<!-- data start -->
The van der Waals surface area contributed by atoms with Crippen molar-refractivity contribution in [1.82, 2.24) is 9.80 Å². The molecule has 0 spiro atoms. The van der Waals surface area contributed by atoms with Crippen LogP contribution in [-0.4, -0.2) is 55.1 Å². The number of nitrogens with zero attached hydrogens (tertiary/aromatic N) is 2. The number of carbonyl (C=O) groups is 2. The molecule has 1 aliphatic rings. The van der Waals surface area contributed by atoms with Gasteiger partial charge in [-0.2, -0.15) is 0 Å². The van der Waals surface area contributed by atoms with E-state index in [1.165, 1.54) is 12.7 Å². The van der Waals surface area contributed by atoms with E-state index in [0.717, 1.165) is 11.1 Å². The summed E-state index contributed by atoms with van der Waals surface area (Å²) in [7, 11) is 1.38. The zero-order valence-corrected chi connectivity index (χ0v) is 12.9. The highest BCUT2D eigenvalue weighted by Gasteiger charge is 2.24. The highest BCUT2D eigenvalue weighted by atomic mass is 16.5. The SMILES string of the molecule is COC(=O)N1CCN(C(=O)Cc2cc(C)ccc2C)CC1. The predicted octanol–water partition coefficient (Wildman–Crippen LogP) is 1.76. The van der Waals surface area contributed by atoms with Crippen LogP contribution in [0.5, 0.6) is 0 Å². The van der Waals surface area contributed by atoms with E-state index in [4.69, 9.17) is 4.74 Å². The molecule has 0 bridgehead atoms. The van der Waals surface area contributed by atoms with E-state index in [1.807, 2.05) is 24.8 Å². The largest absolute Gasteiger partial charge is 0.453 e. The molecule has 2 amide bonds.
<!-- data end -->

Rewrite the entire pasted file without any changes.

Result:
The van der Waals surface area contributed by atoms with Crippen molar-refractivity contribution in [1.82, 2.24) is 9.80 Å². The molecule has 0 spiro atoms. The van der Waals surface area contributed by atoms with Crippen LogP contribution in [-0.4, -0.2) is 55.1 Å². The number of nitrogens with zero attached hydrogens (tertiary/aromatic N) is 2. The number of carbonyl (C=O) groups is 2. The molecule has 1 aliphatic rings. The van der Waals surface area contributed by atoms with Gasteiger partial charge in [-0.2, -0.15) is 0 Å². The van der Waals surface area contributed by atoms with E-state index in [1.165, 1.54) is 12.7 Å². The van der Waals surface area contributed by atoms with E-state index in [0.717, 1.165) is 11.1 Å². The summed E-state index contributed by atoms with van der Waals surface area (Å²) in [7, 11) is 1.38. The zero-order valence-corrected chi connectivity index (χ0v) is 12.9. The highest BCUT2D eigenvalue weighted by Gasteiger charge is 2.24. The highest BCUT2D eigenvalue weighted by atomic mass is 16.5. The SMILES string of the molecule is COC(=O)N1CCN(C(=O)Cc2cc(C)ccc2C)CC1. The predicted octanol–water partition coefficient (Wildman–Crippen LogP) is 1.76. The van der Waals surface area contributed by atoms with Crippen LogP contribution in [0.5, 0.6) is 0 Å². The van der Waals surface area contributed by atoms with E-state index in [4.69, 9.17) is 4.74 Å². The molecule has 0 bridgehead atoms. The van der Waals surface area contributed by atoms with E-state index in [1.807, 2.05) is 24.8 Å². The largest absolute Gasteiger partial charge is 0.453 e. The molecule has 2 amide bonds.